Tuesday, 5 December 2006


Are you familiar with those excruciating slip-up moments when you think you’ve got it all sewn up, it’s in the bag, the cheque’s in your pocket, all you have to do is cash it? And then – whoops! You skid on the banana skin, the rug’s pulled from under you, the chasm opens, and down you go.

I’ve had a few of those. One was soon after I met my partner in 1960, and took him for a holiday to one of my favourite spots, the Scilly Isles. We were picnicking on a small isolated granite rock far out into the Atlantic. During the war, my mother had purchased some “unbreakable” toughened glass tumblers [some of which we still have and use daily]. As we drank out of these, I dropped mine and it shattered to pieces, but I didn’t see them and started feeling around behind me for the glass. “Be careful”, Terry said, “it’s broken”. “Nonsense”, I retorted, “those glasses are UNBREAKABLE”. He burst into peals of laughter.

Another, rather bigger, “whoops” moment occurred on another holiday, some years later. We had stayed several times at a country inn which nestled under a steep hill in the Pennines. It was comfortable, the food was good, the fresh air and scenery were invigorating. The proprietress, Mrs Monk, was a middle-aged lady who sometimes sunned herself in the garden, where we had some casual conversation with her and I formed the impression that she was somewhat lonely. On about our third annual visit she said to me “why don’t you come back later in the year?” Although there was still some spare vacation time, I told her, I couldn’t afford it. And in any case, I wouldn’t want to go back there without Terry. “Bring him along as well”, she replied. “It won’t cost you anything. You’ll both be guests of the inn”.

So we went for a week. It was, as always, extremely pleasant – especially with the free run of the quite extensive wine cellar. Mrs Monk, as usual, was not much in evidence. But about half way through our stay, she sent a message inviting me to go out on a drive with her the following day. We set off in her open sports car, and she took me on an extensive scenic tour of the district. As we chatted, it gradually dawned on me that she desired to make me not only her business partner, but her life partner. I was dismayed to feel that I had accepted her hospitality under false pretences and a bit nonplussed how to respond – “coming out” as gay was not nearly so easy and common in those days. So I said “That’s a most interesting idea, but Terry and I have shared a home for some years now and are rather too settled in our ways for me to make such a big change”.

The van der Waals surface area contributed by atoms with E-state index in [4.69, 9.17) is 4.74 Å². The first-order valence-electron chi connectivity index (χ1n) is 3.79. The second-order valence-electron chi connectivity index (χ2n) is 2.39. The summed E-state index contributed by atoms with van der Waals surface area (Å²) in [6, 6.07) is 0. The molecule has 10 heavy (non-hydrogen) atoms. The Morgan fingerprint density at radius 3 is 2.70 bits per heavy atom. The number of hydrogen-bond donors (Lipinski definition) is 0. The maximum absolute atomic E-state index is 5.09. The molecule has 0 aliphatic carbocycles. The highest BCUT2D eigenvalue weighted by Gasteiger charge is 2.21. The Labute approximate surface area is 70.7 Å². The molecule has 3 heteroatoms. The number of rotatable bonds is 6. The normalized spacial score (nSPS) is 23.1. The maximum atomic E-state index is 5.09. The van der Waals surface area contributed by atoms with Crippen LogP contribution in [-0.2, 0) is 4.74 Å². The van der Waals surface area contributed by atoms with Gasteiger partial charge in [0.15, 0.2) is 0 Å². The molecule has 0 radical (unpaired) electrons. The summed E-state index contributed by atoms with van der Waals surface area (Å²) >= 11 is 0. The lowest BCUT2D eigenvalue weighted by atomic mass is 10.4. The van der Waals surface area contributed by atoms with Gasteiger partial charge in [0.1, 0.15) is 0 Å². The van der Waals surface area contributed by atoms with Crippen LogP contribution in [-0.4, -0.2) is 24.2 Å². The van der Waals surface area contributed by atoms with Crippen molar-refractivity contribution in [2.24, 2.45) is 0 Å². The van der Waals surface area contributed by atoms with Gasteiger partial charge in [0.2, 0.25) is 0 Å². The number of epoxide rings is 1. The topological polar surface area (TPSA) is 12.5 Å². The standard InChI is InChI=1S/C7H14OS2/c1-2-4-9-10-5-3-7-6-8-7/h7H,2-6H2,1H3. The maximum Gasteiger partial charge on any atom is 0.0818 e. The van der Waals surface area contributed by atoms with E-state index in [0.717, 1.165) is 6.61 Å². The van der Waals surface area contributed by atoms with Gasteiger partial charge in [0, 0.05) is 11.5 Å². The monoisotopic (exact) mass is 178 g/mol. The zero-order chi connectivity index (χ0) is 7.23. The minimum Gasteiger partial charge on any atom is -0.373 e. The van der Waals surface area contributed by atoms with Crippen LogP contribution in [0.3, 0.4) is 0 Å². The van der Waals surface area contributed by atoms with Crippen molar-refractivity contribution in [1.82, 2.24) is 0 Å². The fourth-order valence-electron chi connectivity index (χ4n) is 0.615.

Mrs Monk fell silent, and said very little for the rest of our drive. When we arrived back at the inn, she left me abruptly. I told Terry what had occurred, and he creased himself laughing. “You didn’t realise what was going on”, he said. “Everyone else did. Several of the inn staff are gay, and know that we are – they’ve been joking for days about how naïve you are.”

We returned home two days later. Mrs Monk had not appeared again during that time, and when I asked for her to say goodbye on the morning of our departure I was told that she had left the inn very early, to visit her sister.

Needless to say, we never went back there. A pity, because we were really fond of the place, and liked Mrs Monk. Did she ever find herself a husband, I wonder?


Merk said...

Lovely story.
Reminds me of the story by Guy de Maupassant 'Miss Harriet'.
If you have not read it yet do find it.

anticant said...

Thanks, Merk. Oh yes, I love those Guy de Maupassant stories. Haven't looked at them for a while, but they're up there on the groaning shelves. Maybe I'll peer into them again during the 'festive' [ugh] season. Trouble is, all this blogging leaves even less time for reading....

MerkyMerk said...

Lucky you, groaning shelves and all.
I have lost two complete libraries in recent years - never to be replaced until my next attempt at domesticity.
Still, there is always the net.
(In fact, when I was first posting today I checked out a full version of 'Miss Harriet' on the net).

zola said...

Murky Merk : To lose one library is bad enough but 2?
Was it something to do with tax cuts or rationalisation or was it just that somebody nicked them from you?
My sympathies anyway.

MIstyMurky said...

Dead right, big man.
You can easily cry when you lose books. For certain.
What they can't steal is the 'ideas' that were so precious.
I hadn't even finished colouring my favourite. C'est la fuckin' vie.